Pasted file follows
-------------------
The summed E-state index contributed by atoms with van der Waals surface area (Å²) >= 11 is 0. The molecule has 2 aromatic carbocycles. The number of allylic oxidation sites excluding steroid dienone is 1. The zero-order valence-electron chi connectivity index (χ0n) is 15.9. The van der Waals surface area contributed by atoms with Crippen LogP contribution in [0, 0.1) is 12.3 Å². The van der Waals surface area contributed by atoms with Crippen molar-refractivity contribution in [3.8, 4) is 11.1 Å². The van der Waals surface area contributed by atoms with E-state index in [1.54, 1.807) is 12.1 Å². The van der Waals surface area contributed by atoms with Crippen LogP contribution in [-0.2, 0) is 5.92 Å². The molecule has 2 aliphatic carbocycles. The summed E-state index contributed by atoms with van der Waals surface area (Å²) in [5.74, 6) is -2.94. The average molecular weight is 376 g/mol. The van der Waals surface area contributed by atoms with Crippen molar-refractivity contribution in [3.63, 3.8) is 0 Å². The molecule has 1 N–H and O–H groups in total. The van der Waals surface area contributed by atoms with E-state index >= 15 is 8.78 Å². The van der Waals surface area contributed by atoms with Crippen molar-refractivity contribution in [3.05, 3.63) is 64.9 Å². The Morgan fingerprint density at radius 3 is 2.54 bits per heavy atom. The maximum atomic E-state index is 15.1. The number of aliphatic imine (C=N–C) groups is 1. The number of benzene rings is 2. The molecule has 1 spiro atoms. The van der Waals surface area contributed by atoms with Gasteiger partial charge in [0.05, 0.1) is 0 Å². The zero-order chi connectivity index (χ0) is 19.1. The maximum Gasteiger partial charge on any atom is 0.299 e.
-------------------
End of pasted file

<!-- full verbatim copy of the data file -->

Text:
The summed E-state index contributed by atoms with van der Waals surface area (Å²) >= 11 is 0. The molecule has 2 aromatic carbocycles. The number of allylic oxidation sites excluding steroid dienone is 1. The zero-order valence-electron chi connectivity index (χ0n) is 15.9. The van der Waals surface area contributed by atoms with Crippen LogP contribution in [0, 0.1) is 12.3 Å². The van der Waals surface area contributed by atoms with Crippen molar-refractivity contribution in [3.8, 4) is 11.1 Å². The van der Waals surface area contributed by atoms with E-state index in [1.54, 1.807) is 12.1 Å². The van der Waals surface area contributed by atoms with Crippen LogP contribution in [-0.2, 0) is 5.92 Å². The molecule has 2 aliphatic carbocycles. The summed E-state index contributed by atoms with van der Waals surface area (Å²) in [5.74, 6) is -2.94. The average molecular weight is 376 g/mol. The van der Waals surface area contributed by atoms with Crippen molar-refractivity contribution in [3.63, 3.8) is 0 Å². The molecule has 1 N–H and O–H groups in total. The van der Waals surface area contributed by atoms with E-state index >= 15 is 8.78 Å². The van der Waals surface area contributed by atoms with Crippen molar-refractivity contribution in [3.05, 3.63) is 64.9 Å². The Morgan fingerprint density at radius 3 is 2.54 bits per heavy atom. The maximum atomic E-state index is 15.1. The number of aliphatic imine (C=N–C) groups is 1. The number of benzene rings is 2. The molecule has 1 spiro atoms. The van der Waals surface area contributed by atoms with Gasteiger partial charge in [0.05, 0.1) is 0 Å². The zero-order chi connectivity index (χ0) is 19.1. The maximum Gasteiger partial charge on any atom is 0.299 e.